When we think of "public participation" in the planning process, what comes to mind? It probably looks something like this: A weekday evening, a half-full school auditorium, where the same handful of advocates and concerned citizens voice their opinions, as they have many times before. The bicycle enthusiasts want a buffered cycle track, while clean energy advocates insist that the project be LEED Platinum-certified.
While it's certainly crucial that these meetings have the input of advocates and experts, what's often missing is the voice of the average citizen. Planners no doubt have the best intentions and want to include as many voices in the discussion as possible, but there can only be so many public meetings, and there are always some who are unable to attend.
That's something pedestrian advocacy organization WalkBoston is hoping to change. We have 20-plus years pushing for more pedestrian-friendly policies and plans, and our members and staff have often noted that traditional public participation processes tend to attract the participants with the most zeal for community activism. These activists tend to have a nuanced understanding of transportation and development issues, and they’re able to aid public planning in a great variety of ways. What we wondered, though, was how people who aren't experts or activists might have their voices heard. All too often these underrepresented parties are members of minority groups, people with limited English proficiency, or just unfamiliar with or unable to participate in public input processes.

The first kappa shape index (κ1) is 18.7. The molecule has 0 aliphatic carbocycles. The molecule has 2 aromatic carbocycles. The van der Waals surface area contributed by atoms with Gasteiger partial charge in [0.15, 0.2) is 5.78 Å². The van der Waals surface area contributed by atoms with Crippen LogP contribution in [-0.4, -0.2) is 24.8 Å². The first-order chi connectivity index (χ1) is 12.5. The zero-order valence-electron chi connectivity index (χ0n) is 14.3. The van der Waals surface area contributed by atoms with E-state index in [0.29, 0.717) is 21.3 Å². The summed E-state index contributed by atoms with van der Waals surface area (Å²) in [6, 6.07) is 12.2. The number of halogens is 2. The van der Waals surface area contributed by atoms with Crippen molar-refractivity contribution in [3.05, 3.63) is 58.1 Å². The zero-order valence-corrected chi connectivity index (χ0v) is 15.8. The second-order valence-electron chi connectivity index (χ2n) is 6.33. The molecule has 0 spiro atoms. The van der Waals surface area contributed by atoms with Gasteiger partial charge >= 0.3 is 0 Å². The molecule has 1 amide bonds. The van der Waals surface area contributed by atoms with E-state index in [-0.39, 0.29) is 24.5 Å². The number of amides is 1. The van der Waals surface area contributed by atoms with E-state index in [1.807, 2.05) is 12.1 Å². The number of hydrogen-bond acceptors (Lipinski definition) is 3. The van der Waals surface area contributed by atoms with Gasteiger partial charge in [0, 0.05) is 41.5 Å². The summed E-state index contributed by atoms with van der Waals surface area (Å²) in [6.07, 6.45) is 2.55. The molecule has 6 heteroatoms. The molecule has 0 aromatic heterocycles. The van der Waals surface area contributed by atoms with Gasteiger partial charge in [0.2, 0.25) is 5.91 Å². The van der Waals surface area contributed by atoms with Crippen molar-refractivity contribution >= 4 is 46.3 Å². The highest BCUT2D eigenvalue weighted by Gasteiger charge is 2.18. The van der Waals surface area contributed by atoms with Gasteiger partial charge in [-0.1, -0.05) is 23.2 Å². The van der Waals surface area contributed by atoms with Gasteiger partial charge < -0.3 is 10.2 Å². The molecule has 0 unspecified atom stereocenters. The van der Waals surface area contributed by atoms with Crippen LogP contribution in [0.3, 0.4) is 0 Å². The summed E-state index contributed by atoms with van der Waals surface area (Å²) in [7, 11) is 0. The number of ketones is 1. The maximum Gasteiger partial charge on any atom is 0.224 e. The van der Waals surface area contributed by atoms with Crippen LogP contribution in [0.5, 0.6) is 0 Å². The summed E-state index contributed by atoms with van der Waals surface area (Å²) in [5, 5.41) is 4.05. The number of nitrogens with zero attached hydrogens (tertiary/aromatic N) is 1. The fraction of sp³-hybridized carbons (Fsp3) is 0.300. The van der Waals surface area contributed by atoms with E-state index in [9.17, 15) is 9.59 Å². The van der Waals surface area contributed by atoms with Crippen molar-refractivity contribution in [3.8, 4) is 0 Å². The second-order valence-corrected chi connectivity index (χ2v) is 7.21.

With a grant from the Federal Transit Administration, we developed and tested new techniques to engage a broader, more diverse audience in the planning process. The research focused on a study being conducted by the Massachusetts Bay Transit Authority (MBTA) in Boston's Jamaica Plain neighborhood intended to reduce the number of bus stops and add rider amenities along its number 39 bus route. The 39 bus has the third-highest ridership of all the MBTA's bus routes.
In order to find and engage that audience, we took the traditional public participation model – the public meeting – and turned it on its head. Instead of inviting residents to meetings, we went to the residents – to bus stops, local meetings, community events and even door-to-door to the shops and restaurants along the Route 39 corridor. From this experience, WalkBoston developed a new public participation tool for engaging underrepresented participants in the planning process. We call it Walk-By Visioning.
The technique is remarkably simple, and surprisingly low-tech (and low-cost, to boot). The idea is to elicit views and opinions from pedestrians and transit riders by going to areas with high foot traffic, setting up easels with images of potential bus stop improvements, and inviting passers-by to put different colored stickers on the changes they find most (or least) desirable.
WalkBoston found that most people, regardless of their experience in the public participation process, are not only willing, but excited to participate in Walk-By Visioning exercises. While Walk-By Visioning is a novelty for most people, it holds tremendous potential for eliciting often-unheard input to the participation process. And thanks to the simplicity and low barrier to entry, Walk-By Visioning is easily replicable and could be undertaken by not only professional planners, but also by advocates and community groups.